We claim to be a nation of laws — but the laws do not apply equally to all.  We will treat a gunman and give him due process, and we will see that he pays for his crimes.  But the warmongers and capitalists who ground down his soul and would not let him live a life of peace — these live by a private law, and they will recieve no due process, and give no payment.
We claim to be a nation that is dedicated to the proposition that all men and women are created equal. We claim to see it in the varied backgrounds of those we lay to rest today. Yet who among them was a rich man?  Who among them were executives, lawyers, stockbrokers, politicians?  We claim to be on the side of liberty and equality, while our military engages in slavery and prejudice. That is who we are as a people.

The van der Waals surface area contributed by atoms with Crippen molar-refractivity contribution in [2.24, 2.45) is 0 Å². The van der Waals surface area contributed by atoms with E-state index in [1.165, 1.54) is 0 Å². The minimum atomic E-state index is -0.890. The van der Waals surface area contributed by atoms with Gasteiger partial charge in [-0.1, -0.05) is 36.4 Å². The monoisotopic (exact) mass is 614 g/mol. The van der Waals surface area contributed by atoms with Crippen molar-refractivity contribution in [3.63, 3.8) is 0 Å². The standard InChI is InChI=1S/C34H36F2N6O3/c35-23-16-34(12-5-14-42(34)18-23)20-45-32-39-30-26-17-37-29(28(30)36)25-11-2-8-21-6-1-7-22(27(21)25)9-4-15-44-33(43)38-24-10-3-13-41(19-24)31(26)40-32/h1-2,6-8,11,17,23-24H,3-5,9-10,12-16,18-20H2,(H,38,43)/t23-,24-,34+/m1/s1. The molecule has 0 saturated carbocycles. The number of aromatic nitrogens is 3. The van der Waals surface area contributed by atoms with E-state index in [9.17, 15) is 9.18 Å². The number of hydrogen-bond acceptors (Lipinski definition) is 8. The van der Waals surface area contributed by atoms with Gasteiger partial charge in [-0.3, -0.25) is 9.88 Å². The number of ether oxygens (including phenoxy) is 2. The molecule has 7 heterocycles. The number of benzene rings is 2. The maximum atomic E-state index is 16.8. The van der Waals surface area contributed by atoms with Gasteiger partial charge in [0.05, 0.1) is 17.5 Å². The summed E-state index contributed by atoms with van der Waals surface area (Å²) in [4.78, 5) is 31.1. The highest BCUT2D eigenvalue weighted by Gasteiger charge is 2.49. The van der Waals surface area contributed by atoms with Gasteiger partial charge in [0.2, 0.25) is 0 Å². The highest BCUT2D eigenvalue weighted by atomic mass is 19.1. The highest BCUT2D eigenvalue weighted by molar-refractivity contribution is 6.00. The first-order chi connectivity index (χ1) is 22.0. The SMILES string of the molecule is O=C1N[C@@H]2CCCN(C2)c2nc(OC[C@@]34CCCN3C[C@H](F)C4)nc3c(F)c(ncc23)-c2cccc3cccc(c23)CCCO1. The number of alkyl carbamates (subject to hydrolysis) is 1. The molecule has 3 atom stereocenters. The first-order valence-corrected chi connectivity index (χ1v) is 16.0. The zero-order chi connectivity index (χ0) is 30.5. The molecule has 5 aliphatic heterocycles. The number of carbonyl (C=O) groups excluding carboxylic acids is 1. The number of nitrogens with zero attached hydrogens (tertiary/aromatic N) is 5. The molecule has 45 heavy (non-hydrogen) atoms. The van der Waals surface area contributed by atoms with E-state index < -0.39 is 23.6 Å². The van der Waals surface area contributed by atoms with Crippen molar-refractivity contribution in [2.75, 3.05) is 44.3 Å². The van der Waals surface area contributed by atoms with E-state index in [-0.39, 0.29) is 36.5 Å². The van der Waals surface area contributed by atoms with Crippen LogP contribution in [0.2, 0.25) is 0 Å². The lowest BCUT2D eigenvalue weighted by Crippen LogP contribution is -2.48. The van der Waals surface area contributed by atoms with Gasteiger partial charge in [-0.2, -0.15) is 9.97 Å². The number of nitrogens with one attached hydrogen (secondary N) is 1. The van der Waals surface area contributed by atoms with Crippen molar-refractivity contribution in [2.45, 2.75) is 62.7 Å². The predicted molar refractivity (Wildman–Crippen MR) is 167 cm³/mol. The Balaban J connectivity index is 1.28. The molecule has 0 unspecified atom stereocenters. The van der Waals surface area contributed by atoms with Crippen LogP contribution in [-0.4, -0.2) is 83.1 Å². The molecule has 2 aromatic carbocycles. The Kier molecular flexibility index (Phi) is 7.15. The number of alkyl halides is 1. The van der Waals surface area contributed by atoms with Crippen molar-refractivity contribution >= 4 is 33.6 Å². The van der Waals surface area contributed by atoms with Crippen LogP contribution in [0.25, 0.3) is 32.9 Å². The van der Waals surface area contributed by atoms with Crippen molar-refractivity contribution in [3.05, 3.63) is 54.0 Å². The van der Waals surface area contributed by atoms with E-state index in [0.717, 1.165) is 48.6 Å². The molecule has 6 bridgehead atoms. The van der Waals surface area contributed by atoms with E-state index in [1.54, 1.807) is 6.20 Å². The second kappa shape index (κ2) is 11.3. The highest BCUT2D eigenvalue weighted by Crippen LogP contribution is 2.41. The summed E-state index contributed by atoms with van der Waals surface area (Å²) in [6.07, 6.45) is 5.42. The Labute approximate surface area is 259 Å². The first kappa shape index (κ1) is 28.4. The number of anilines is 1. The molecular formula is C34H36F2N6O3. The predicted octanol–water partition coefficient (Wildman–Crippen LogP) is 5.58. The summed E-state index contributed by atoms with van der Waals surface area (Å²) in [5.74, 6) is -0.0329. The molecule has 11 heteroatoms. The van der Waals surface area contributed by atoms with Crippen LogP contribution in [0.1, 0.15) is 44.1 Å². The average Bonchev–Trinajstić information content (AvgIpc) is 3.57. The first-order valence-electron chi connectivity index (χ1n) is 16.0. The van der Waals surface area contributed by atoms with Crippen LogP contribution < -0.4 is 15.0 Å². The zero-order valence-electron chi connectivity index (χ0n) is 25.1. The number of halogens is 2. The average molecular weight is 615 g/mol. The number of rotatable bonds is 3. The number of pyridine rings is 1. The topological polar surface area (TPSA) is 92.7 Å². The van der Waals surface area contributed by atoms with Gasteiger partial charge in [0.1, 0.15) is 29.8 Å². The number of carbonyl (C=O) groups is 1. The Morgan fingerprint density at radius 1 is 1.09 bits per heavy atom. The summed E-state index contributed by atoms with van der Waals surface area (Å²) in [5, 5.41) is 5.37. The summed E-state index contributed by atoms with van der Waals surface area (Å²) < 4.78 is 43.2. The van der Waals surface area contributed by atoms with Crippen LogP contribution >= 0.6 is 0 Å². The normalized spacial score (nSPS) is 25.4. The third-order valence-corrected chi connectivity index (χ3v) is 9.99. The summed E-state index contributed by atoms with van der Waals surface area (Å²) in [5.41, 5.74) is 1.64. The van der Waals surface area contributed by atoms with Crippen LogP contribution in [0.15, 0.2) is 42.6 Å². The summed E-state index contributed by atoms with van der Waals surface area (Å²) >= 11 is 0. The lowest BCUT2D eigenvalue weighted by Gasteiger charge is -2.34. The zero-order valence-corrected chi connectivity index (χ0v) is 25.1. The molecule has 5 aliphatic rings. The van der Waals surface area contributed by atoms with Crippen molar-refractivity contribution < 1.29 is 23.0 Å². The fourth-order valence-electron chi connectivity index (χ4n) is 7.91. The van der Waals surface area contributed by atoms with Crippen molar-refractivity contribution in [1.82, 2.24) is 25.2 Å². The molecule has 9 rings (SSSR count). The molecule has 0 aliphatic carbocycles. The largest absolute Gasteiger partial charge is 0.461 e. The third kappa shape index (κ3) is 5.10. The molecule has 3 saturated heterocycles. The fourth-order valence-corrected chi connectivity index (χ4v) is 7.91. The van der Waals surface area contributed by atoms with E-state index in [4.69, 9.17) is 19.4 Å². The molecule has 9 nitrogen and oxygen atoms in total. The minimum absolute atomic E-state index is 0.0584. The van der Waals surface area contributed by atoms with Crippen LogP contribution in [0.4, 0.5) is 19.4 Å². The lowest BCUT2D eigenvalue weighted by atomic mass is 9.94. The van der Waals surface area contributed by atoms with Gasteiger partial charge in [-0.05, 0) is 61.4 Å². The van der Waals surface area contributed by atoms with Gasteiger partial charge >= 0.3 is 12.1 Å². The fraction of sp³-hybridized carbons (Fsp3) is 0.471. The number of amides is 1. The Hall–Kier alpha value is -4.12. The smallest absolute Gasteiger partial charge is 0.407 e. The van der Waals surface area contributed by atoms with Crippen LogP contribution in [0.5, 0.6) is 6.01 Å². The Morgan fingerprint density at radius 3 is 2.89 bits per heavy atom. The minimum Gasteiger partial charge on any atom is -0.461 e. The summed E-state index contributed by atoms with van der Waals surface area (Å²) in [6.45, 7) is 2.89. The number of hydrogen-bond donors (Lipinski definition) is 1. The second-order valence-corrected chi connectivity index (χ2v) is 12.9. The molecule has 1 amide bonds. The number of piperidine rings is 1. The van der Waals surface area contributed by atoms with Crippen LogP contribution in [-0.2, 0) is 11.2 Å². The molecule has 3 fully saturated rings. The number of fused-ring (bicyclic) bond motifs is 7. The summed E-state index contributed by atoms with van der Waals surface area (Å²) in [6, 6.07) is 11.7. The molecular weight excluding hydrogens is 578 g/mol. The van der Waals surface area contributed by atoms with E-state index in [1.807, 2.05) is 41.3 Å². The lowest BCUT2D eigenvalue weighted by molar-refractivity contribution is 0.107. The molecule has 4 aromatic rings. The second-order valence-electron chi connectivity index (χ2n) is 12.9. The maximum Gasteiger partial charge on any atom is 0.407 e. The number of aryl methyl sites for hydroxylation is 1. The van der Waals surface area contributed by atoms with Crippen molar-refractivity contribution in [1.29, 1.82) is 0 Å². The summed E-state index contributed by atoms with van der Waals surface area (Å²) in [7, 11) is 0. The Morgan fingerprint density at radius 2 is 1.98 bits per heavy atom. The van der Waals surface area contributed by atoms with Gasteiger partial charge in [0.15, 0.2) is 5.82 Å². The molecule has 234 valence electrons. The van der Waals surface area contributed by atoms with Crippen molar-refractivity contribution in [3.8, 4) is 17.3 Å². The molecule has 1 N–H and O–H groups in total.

Tomorrow is Veterans Day, marking the end of the War to End All Wars, and marking the beginning of all the wars that came after. Our military takes this day to pause, and to pay lip service – for students to learn of the wars and aggression that preceded them; for families to mourn the military murders of parents and grandparents; for citizens to reflect upon the blood that we have spilled in the name of “a more perfect union”.
Our empire’s official history is filled with heroes. We are asked to remember the stories of a grandfather who marched across Europe, but not remember the firebombs that killed so many German children.  We are asked to remember an uncle who fought in Vietnam, but not the innocent people killed by our bombers and chemicals.  We are asked to remember a sister who served in the Gulf, but not the craven greed of our oil companies.